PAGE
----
The first scene of J.J. Abrams’ Trek reboot is a colorful blast of in media res action, inventing Chris Hemsworth out of thin air in a burst of funny-sad self-sacrifice. Then the film begins…and a l-o-o-o-o-o-ong origin-story first act brings everything to a screeching halt. The new cast is game for anything, and Abrams pushes them into everything, with Chris Pine giving what amounts to an Olympic-level athletic performance as a manic Kirk and Zachary Quinto practically Hulk-ing out as an unrepressed and romanticized Spock. Like First Contact, Trek ’09 has some eye-popping setpieces – that space jump! – but the film dead-ends into an oddly plotty final act. Bless Eric Bana, who seems to be having lots of fun to playing a different villain every time he shows up.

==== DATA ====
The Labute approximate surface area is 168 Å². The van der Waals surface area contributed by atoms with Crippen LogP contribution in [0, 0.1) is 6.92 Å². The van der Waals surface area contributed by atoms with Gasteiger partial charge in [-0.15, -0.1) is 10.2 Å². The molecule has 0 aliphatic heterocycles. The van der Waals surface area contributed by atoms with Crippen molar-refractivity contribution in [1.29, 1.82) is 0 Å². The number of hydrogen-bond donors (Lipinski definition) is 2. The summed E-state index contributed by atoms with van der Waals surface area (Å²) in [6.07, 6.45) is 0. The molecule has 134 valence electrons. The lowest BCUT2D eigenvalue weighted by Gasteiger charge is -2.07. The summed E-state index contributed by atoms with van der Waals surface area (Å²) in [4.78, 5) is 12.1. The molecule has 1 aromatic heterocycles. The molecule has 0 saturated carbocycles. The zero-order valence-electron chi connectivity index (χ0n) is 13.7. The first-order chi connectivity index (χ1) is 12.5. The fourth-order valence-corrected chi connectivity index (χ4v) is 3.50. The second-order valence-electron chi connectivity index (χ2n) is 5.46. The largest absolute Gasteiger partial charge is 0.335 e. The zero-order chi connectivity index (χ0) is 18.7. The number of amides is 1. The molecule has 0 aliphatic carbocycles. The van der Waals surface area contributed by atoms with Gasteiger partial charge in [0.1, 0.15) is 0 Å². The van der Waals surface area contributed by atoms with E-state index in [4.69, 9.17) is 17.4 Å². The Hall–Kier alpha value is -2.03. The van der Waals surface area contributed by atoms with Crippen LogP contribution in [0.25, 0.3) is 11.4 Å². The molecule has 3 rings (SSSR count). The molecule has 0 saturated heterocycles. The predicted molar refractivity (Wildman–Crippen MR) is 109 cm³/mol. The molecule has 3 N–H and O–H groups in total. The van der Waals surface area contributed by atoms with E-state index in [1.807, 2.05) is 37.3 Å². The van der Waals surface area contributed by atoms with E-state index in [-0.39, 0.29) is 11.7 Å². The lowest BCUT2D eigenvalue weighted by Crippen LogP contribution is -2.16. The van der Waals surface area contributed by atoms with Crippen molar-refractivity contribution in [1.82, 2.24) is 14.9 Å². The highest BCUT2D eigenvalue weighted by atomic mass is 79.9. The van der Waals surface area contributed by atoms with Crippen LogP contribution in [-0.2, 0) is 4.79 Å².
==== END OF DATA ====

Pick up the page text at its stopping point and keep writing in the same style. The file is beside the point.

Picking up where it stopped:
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Here’s a big idea for a Star Trek movie: Make it feel like a midseason episode of a Star Trek TV show. That’s the thinking behind the first act of Beyond, which finds Kirk and co. in year three of a five-year mission. For the first time in the film franchise, the rhythms of life onboard don’t feel unnecessarily magnified; the crew has an easy rapport, their missions have an intriguing regularity, and things are beginning to feel a bit, well, episodic. They visit the Yorktown space colony, one of the niftiest future-locations in any space movie this decade. Director Justin Lin has better action chops than any previous Trek director, and it shows in the first Enterprise assault, a clever hive-mind attack that cuts the Enterprise off at the head. Then the crew crash-lands – and the film crashes with it, descending into a muddled second act. New baddie Krall is all-but-ruined by a curious plot decision that forces Idris Elba to play “vaguely-defined evil” until nearly the end of the film. Beyond wants to ask tough questions about the franchise – but it settles for all the easy answers, descending into precisely the kind of referentiality that everyone loathed in Star Trek Into Darkness.